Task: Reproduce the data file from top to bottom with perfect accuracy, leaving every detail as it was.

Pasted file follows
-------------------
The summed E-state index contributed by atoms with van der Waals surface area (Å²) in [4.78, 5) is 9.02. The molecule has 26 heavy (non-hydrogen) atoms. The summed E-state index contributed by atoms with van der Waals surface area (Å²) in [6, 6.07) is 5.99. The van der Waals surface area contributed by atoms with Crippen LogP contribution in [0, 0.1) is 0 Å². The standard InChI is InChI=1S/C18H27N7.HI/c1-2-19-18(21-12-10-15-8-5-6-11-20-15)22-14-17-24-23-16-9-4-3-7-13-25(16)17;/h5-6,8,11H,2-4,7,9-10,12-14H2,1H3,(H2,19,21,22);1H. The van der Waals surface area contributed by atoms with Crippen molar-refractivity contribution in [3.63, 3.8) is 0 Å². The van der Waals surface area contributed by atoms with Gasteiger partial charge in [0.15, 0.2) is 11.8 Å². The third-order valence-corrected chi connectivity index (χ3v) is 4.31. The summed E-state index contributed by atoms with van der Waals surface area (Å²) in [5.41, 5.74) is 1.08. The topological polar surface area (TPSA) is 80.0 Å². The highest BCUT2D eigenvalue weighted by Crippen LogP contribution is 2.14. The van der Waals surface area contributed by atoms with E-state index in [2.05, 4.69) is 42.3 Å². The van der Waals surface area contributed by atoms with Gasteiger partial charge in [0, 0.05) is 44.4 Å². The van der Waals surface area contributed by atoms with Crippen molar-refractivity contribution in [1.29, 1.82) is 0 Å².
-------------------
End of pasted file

The summed E-state index contributed by atoms with van der Waals surface area (Å²) in [4.78, 5) is 9.02. The molecule has 26 heavy (non-hydrogen) atoms. The summed E-state index contributed by atoms with van der Waals surface area (Å²) in [6, 6.07) is 5.99. The van der Waals surface area contributed by atoms with Crippen LogP contribution in [0, 0.1) is 0 Å². The standard InChI is InChI=1S/C18H27N7.HI/c1-2-19-18(21-12-10-15-8-5-6-11-20-15)22-14-17-24-23-16-9-4-3-7-13-25(16)17;/h5-6,8,11H,2-4,7,9-10,12-14H2,1H3,(H2,19,21,22);1H. The van der Waals surface area contributed by atoms with Crippen molar-refractivity contribution in [3.63, 3.8) is 0 Å². The van der Waals surface area contributed by atoms with Gasteiger partial charge in [0.15, 0.2) is 11.8 Å². The third-order valence-corrected chi connectivity index (χ3v) is 4.31. The summed E-state index contributed by atoms with van der Waals surface area (Å²) in [5.41, 5.74) is 1.08. The topological polar surface area (TPSA) is 80.0 Å². The highest BCUT2D eigenvalue weighted by Crippen LogP contribution is 2.14. The van der Waals surface area contributed by atoms with E-state index in [2.05, 4.69) is 42.3 Å². The van der Waals surface area contributed by atoms with Gasteiger partial charge in [0, 0.05) is 44.4 Å². The van der Waals surface area contributed by atoms with Crippen molar-refractivity contribution in [1.29, 1.82) is 0 Å².